CyclomicsSeq enables detection of ctDNA

To confirm whether CyclomicsSeq can be used to detect mutated ctDNA in the blood of patients, we focused on HPV-negative HNSCC patients, because 90% of these tumors contain TP53 mutations33. We isolated cfDNA from the blood of three advanced stage HPV-negative HNSCC patients (denoted as patient A, B and C) before, during and after treatment (2–6 time points per patient) and performed CyclomicsSeq on each sample (Fig. 6a–c). Each patient’s HNSCC tumor contained a known TP53 mutation, as determined by sequencing of tumor tissue (Supplementary Table 2). All three patients received daily radiotherapy treatment for five to seven weeks. In addition, patient A (multiple doses of cisplatin) and B (1 dose of cisplatin & carboplatin) also received concomitant chemotherapy treatment (‘chemoradiation’). The presence/absence of TP53 mutations in ctDNA derived from the liquid biopsies was confirmed using ddPCR with primers designed to target the variant observed from performing NGS on the corresponding solid tumor biopsy of each patient (Fig. 6d–f). Furthermore, Magnetic Resonance Imaging (MRI) scans of patient A and B were also available to assess gross tumor volume (GTV; Fig. 6g, h).

Fig. 6: Mutated ctDNA in the blood of patients and controls.
figure 6

a 17:7577121 G > A in Patient A (right panel of figure a) and three controls (left panel of figure a). b 17:7577095–7577123 deletion in Patient B (right panel of figure b) and two controls (left panel of figure b). c 17:7578403 C > T in Patient C (right panel of figure c) and five controls (left panel of figure c). d 17:7577121 G > A in Patient A in ddPCR. e 17:7576870 C > A in Patient B in ddPCR f 17:7578403 C > T in Patient C in ddPCR. g MRIs of patient A. White arrow indicates the primary tumor. h MRIs of patient B. Each data point is a single measurement and lines show the mean measurement per time in weeks. C indicates ‘controls’. Time indicates the time in weeks after treatment initiation. Median and 0-Maximum values in controls are depicted in yellow in the patient panels of CyclomicsSeq, to support a clear comparison between patients and controls.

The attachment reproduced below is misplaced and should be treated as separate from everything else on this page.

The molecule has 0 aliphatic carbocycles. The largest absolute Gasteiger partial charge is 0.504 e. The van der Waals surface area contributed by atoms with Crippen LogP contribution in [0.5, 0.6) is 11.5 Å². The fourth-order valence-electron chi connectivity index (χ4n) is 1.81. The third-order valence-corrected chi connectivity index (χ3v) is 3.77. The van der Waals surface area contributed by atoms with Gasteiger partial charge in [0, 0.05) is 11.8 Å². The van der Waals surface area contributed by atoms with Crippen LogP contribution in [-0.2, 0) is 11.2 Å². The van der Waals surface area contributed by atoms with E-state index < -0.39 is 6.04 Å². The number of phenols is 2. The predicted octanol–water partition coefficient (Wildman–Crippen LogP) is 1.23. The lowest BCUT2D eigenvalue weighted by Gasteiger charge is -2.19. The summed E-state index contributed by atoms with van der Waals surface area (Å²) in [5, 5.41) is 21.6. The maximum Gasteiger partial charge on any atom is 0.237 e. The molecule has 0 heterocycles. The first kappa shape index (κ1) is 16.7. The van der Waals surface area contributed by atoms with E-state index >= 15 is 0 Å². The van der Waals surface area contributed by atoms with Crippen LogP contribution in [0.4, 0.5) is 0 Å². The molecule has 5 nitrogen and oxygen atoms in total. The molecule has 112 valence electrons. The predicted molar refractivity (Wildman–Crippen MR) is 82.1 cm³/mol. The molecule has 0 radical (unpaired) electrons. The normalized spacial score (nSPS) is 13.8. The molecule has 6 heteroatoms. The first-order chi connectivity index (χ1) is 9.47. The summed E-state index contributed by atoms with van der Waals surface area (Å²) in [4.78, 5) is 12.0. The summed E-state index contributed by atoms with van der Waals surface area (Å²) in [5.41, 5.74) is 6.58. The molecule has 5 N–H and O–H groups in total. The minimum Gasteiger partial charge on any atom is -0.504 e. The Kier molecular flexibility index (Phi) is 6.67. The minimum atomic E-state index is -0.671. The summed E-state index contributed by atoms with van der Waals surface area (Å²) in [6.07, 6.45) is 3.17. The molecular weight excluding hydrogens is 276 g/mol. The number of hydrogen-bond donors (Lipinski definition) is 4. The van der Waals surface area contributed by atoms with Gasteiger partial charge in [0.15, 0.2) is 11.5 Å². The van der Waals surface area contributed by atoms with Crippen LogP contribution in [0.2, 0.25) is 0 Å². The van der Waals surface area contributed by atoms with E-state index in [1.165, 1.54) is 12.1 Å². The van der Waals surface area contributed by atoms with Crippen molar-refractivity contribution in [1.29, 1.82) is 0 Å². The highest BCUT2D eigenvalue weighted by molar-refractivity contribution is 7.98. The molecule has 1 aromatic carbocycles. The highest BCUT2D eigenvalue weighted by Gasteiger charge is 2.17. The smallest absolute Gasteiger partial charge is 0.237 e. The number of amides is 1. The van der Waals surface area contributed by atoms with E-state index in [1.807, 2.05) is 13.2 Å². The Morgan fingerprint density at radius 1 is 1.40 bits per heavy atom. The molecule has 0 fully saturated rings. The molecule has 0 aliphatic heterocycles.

Patient A, 57 years of age, presented with a stage II oropharyngeal squamous cell carcinoma with a GTV of 15.5 cm3. Chemoradiation reduced the GTV to 1.8 cm3. The patient developed locoregional recurrent disease within 10 months after treatment. Patient A had a 17:7577121 G > A (in GRCh37; TP53c.817 C > T) missense mutation in TP53 with a variant allele frequency (VAF) of 0.60 in the tumor. CyclomicsSeq and ddPCR were performed before treatment (time = 0), and 1, 2, and 4 weeks into treatment. Both CyclomicsSeq and ddPCR detected 0.5% ctDNA before treatment (Fig. 6a, d). After an initial increase, the amount of mutated ctDNA dropped but never reached 0% in the CyclomicsSeq measurements. Observations in ddPCR were similar to CyclomicsSeq, but the ddPCR measurement of time point 4 was negative. Unlike ddPCR, the CyclomicsSeq measurement of time point 4 is in line with the observations on MRI that residual tumor was still present at the end of treatment (Fig. 6a, d, g).